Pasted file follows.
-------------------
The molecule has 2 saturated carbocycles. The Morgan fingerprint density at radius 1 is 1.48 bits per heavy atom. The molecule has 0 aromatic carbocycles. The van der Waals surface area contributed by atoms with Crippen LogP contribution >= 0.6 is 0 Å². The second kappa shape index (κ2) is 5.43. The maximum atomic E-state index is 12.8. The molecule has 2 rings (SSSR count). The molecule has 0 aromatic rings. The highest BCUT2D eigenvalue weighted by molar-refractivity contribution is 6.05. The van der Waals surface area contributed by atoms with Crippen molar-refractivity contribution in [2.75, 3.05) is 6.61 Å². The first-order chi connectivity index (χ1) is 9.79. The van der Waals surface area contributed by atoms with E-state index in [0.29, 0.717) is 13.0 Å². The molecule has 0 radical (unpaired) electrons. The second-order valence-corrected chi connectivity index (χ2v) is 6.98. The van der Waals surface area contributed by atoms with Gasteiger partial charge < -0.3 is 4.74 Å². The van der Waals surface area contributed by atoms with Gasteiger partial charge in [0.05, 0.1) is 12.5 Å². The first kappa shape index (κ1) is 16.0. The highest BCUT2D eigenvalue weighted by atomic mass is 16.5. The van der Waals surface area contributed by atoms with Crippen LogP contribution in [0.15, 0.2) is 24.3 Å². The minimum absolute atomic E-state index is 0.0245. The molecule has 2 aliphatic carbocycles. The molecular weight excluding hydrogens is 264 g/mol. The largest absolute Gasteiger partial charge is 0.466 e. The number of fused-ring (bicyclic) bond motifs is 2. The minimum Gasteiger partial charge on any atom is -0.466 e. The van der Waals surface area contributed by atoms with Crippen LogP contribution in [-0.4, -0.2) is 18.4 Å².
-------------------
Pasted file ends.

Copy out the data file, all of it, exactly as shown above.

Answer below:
The molecule has 2 saturated carbocycles. The Morgan fingerprint density at radius 1 is 1.48 bits per heavy atom. The molecule has 0 aromatic carbocycles. The van der Waals surface area contributed by atoms with Crippen LogP contribution >= 0.6 is 0 Å². The second kappa shape index (κ2) is 5.43. The maximum atomic E-state index is 12.8. The molecule has 2 rings (SSSR count). The molecule has 0 aromatic rings. The highest BCUT2D eigenvalue weighted by molar-refractivity contribution is 6.05. The van der Waals surface area contributed by atoms with Crippen molar-refractivity contribution in [2.75, 3.05) is 6.61 Å². The first-order chi connectivity index (χ1) is 9.79. The van der Waals surface area contributed by atoms with E-state index in [0.29, 0.717) is 13.0 Å². The molecule has 0 radical (unpaired) electrons. The second-order valence-corrected chi connectivity index (χ2v) is 6.98. The van der Waals surface area contributed by atoms with Gasteiger partial charge < -0.3 is 4.74 Å². The van der Waals surface area contributed by atoms with Gasteiger partial charge in [0.05, 0.1) is 12.5 Å². The first kappa shape index (κ1) is 16.0. The highest BCUT2D eigenvalue weighted by atomic mass is 16.5. The van der Waals surface area contributed by atoms with Crippen LogP contribution in [0.15, 0.2) is 24.3 Å². The minimum absolute atomic E-state index is 0.0245. The molecule has 2 aliphatic carbocycles. The molecular weight excluding hydrogens is 264 g/mol. The largest absolute Gasteiger partial charge is 0.466 e. The number of fused-ring (bicyclic) bond motifs is 2. The minimum Gasteiger partial charge on any atom is -0.466 e. The van der Waals surface area contributed by atoms with Crippen LogP contribution in [-0.4, -0.2) is 18.4 Å².